Using the filter at home
After three weeks, filtered water will be safe to drink – tests show that around 99% of microbes and contaminants are removed. Water is simply poured in and collected from the spout in clean containers. The filter holds 20 litres of water.
After filling the filter, water will need to be collected in a clean jerrycan. Normally one litre of water is filtered every minute, so it will take 20 minutes for the contents of a 20 litre bucket to pass through the filter. The filter can be used as often as needed.
Maintaining the filter
Users must be given clear information about how to use and maintain the filters. Maintenance is very simple and free. There are just a few important points that people need to remember:
- If water is not poured into the filter every day the schmutzdecke can become less effective.
- Children and animals must not be allowed to touch the spout so that it remains clean.
- The filter must not be knocked or moved.
- The diffuser plate must always be in place when water is poured in to prevent damage to the schmutzdecke.
- Over time, the schmutzdecke may become very thick so that water takes a very long time to pass through the filter. If this happens there are two options:
GENTLE STIRRING Block the spout and fill the filter with water. Stir the water very gently and slowly with a clean hand. Don’t swirl too fast or the sand layers will be disturbed. Scoop the muddy water out with a cup, taking care not to touch the sand. You can repeat this a few times until the water is no longer very dirty during swirling. Unblock the spout and allow the water to pass through the filter as normal. It will be safe to drink almost immediately.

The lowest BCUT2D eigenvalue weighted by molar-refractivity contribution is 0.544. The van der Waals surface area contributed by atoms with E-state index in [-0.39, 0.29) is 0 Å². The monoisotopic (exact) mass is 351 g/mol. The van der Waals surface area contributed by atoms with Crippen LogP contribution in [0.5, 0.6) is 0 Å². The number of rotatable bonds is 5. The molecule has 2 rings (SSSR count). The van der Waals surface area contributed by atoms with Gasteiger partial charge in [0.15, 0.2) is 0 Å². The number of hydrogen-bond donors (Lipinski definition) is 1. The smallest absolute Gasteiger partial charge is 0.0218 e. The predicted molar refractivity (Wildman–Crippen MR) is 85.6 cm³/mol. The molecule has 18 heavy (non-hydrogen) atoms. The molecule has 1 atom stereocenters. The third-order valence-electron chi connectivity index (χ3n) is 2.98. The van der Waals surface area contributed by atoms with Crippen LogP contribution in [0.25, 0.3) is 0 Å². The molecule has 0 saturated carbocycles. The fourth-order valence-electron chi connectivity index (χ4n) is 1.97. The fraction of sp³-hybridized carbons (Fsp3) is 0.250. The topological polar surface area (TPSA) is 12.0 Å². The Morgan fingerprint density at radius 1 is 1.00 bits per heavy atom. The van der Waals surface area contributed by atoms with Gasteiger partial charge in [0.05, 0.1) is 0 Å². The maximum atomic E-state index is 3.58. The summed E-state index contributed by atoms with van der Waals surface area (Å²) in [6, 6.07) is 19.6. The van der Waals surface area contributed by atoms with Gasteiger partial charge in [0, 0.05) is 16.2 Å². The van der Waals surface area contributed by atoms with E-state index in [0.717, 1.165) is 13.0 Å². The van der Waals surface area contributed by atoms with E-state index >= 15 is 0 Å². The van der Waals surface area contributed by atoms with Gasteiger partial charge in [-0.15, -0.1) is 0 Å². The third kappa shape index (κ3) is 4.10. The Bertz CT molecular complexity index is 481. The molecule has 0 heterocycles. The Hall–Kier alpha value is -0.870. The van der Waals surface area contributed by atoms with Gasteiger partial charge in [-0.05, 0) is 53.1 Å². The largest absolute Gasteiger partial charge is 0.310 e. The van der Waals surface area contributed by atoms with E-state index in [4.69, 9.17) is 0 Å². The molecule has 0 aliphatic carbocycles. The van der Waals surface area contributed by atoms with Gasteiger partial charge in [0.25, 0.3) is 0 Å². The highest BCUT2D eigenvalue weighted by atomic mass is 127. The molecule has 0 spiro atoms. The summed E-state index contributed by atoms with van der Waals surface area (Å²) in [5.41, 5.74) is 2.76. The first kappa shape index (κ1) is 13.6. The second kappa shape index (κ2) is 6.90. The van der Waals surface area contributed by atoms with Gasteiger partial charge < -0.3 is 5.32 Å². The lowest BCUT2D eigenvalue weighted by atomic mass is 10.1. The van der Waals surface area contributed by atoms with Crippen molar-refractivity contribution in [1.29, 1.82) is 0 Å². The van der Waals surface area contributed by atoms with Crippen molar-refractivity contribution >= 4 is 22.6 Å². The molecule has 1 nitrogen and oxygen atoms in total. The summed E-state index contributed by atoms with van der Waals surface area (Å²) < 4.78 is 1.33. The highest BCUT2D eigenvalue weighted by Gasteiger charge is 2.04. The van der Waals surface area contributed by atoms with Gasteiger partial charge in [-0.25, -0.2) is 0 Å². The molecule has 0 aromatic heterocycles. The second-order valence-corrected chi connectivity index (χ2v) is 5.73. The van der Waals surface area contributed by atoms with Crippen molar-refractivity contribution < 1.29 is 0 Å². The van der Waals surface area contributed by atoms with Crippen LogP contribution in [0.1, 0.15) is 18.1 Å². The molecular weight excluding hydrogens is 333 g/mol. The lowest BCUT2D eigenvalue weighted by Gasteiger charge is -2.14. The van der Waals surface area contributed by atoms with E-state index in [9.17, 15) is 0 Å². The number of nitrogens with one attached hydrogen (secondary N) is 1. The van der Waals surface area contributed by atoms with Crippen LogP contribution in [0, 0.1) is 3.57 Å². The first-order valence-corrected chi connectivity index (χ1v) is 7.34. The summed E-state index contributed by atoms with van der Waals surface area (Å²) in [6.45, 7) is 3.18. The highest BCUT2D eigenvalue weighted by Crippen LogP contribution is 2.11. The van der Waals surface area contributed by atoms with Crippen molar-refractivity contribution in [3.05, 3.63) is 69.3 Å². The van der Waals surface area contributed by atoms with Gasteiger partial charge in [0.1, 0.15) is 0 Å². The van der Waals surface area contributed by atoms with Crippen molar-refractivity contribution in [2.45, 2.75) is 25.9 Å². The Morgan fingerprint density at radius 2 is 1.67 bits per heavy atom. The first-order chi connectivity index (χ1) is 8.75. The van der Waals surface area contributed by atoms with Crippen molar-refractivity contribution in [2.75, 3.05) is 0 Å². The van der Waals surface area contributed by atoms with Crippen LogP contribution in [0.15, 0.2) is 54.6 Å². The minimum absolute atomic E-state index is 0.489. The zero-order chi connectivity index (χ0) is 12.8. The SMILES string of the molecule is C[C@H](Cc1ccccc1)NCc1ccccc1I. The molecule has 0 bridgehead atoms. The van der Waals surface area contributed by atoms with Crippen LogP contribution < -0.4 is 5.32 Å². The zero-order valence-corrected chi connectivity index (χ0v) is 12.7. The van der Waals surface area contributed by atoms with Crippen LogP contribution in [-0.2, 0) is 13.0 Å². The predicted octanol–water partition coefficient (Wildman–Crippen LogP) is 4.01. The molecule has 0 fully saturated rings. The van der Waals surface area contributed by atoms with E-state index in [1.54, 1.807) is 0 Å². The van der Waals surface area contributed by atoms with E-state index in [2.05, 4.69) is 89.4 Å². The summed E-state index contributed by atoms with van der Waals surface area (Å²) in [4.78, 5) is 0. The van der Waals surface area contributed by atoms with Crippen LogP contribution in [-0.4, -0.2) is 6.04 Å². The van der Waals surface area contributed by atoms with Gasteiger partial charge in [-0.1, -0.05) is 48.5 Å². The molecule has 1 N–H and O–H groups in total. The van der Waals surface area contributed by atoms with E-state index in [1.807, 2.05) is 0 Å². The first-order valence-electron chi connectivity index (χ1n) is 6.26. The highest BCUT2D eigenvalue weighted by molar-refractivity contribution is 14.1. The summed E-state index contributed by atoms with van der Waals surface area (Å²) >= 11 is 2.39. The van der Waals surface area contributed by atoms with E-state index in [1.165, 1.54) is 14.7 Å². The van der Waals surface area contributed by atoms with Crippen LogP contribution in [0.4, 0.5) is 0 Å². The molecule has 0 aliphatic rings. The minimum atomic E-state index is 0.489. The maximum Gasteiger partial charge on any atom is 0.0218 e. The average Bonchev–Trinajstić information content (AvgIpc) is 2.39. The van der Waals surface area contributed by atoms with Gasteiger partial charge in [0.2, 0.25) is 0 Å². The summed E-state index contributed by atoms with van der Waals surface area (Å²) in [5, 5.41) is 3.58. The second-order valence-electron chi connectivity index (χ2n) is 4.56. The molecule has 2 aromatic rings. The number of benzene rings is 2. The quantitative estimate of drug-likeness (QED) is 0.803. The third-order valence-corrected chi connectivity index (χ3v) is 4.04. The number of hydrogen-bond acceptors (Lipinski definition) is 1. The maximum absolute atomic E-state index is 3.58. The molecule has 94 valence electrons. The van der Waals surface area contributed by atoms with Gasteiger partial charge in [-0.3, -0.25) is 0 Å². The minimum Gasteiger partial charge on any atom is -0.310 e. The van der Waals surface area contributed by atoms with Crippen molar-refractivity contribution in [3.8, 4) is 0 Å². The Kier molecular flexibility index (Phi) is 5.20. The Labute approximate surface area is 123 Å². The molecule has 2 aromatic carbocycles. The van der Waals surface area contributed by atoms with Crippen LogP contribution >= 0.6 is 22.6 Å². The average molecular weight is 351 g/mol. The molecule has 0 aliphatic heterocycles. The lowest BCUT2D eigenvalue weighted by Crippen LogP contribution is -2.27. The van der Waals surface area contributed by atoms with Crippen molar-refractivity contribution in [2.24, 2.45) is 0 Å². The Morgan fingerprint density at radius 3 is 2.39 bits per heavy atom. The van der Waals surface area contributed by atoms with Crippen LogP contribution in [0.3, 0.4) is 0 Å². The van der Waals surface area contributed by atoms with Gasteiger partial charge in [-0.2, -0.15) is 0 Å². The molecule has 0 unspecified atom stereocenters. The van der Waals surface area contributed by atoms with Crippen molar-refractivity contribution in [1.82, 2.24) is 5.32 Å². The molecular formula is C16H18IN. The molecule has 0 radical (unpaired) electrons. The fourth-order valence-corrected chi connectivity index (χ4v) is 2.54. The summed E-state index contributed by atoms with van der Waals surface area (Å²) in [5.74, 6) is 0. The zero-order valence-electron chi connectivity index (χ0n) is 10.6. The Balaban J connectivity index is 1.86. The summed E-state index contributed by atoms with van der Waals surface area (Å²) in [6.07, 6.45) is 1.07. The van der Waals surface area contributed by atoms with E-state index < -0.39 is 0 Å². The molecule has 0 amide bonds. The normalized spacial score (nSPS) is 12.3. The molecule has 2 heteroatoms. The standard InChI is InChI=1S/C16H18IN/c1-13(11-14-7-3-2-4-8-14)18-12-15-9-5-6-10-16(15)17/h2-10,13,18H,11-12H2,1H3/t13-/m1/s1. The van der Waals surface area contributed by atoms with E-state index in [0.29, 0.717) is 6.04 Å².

THOROUGH CLEANING Remove carefully the top 2–5cm of sand, wash it and replace it. Unless gentle stirring fails to restore a good flow rate, this method is not really recommended because it disturbs the schmutzdecke. It is therefore really important to wait three weeks before using the water again to ensure it is safe to drink.
Cleaning should be done only if the rate of water flow becomes too slow. Careful monitoring is recommended to ensure people are confident about how to do this. During the three weeks of waiting needed after thorough cleaning, other low-cost methods of making water safe for drinking can be used, such as boiling, SODIS (see Footsteps 51 and www.sodis.org) or using water from a neighbour’s filter.
Compiled with information from Nathalie Vezier, Disaster Management Team, South Kivu (Email: firstname.lastname@example.org) and Adriaan Mol (Email: info@biosandfi lter.org)
Photos: BushProof Illustration: Rod Mill
The Swiss-based NGO, Medair, trained technicians to make these filters in Machakos, Kenya, in the late 1990s. They educated people about their potential. Medair worked in the area for only a year, during which 400 filters were sold. A recent evaluation showed that over 2,000 filters were sold over four years, providing health benefits while generating income! The business of producing filters proved very successful and the technicians had set up businesses in new areas to meet the demand.
www.biosandfilter.org is a very useful website which contains detailed technical information on how to build the metal mould and how to produce the filters.
BushProof is an organisation that provides training in the production of the filters.